Auckland Bioengineering Institute

3D Cardiac Cell Modelling

Our aim

We aim to develop a quantitative understanding of the anatomical design of the cardiac cell and its role in regulating cardiac cell excitation and contraction, known as excitation-contraction coupling (ECC).

This quantitative model will incorporate key organelles in ECC as well as key ion channels and pumps that regulate calcium movement in and out of the cytoplasm, such as the sodium-calcium exchanger (NCX), and ryanodine receptors (RyRs). Cells within the heart vary in shape, size, and the spatial arrangement of the ECC organelles. Our approach is to extract salient features of the cellular assembly using spatial statistics analysis techniques across a large sample of cells to create a standardized 3D multi-component cell model. Such a model will enable researchers to perform modelling studies on a wide variety of experimental data collected from a wide variety of cells.

We are collaborating with Associate Professor Christian Soeller at the Department of Physiology at the University of Auckland, and Associate Adjunct Professor Masahiko Hoshijima and Professor Mark Ellisman at the National Center for Microscopy and Imaging Research (NCMIR) at UC San Diego to acquire fluorescence light microscopy, and 3D electron tomography data of cardiac cells, respectively. Each approach provides a different set of advantages and information that is required to create a comprehensive model. Here are a list of current projects underway.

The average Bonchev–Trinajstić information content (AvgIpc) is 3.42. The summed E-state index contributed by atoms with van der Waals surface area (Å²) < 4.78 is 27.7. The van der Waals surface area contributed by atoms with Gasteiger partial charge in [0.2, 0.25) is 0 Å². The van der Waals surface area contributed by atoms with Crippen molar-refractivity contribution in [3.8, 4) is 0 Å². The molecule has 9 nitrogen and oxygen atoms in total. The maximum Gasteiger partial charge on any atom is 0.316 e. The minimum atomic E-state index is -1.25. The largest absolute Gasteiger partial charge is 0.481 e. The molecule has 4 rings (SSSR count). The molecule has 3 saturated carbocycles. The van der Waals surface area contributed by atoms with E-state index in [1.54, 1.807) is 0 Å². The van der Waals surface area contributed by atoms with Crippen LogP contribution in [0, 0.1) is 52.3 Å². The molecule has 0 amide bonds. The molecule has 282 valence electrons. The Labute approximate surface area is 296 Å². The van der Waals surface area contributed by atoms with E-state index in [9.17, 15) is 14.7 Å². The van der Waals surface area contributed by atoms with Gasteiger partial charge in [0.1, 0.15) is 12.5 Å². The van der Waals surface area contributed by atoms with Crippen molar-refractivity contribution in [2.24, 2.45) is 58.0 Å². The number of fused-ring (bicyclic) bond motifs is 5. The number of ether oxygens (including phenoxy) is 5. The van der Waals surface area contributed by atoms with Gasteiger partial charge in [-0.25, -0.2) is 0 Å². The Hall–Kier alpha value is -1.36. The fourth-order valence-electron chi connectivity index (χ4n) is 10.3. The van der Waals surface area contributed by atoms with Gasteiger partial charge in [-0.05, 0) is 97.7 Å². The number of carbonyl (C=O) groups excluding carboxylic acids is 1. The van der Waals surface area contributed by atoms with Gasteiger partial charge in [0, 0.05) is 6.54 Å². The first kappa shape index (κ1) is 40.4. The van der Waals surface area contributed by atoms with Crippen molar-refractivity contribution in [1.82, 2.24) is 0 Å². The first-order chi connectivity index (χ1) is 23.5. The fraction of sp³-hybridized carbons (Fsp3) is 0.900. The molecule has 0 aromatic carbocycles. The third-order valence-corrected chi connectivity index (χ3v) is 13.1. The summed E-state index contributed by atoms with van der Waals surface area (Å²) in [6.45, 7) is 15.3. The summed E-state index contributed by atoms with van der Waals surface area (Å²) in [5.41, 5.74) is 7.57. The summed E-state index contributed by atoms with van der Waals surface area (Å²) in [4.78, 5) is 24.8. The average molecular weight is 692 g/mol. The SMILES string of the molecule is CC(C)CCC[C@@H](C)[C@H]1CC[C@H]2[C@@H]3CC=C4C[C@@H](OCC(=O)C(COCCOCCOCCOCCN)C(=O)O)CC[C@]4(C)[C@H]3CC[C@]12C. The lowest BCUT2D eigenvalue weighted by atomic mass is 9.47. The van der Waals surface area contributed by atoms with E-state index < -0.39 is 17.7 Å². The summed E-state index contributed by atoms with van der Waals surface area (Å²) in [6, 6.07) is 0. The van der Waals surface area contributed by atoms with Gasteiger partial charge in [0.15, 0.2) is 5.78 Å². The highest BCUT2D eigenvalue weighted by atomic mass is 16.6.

Calcium signalling in the cardiac cell

This project investigates the mechanisms by which calcium plays a role as a long-term signal for hypertrophic growth at same time as playing a role in excitation-contraction coupling in the complex 3D environment of the cardiac cell.


The diabetic heart under the mathematical microscope

Diabetes is known to cause significant changes to cardiac cell ultrastructure as well as energy production within the cell. This project involves the quantification of changes in cardiac cell ultrastructure in health and disease and the subsequent development of 3D computational models using these measurements to provide an integrated picture of the effect of structural changes and mitochondrial metabolism changes on overall cell function.

Postgraduate opportuntites

All positions for postgraduate projects have been filled.

However, we are always looking for bright and enthusiastic students interested in areas such as computational cellular physiology, electron tomography, confocal microscopy, image processing, spatial statistics theory and modelling. If this sounds like you, please email the Associate Director Postgraduate ( to discuss your research options.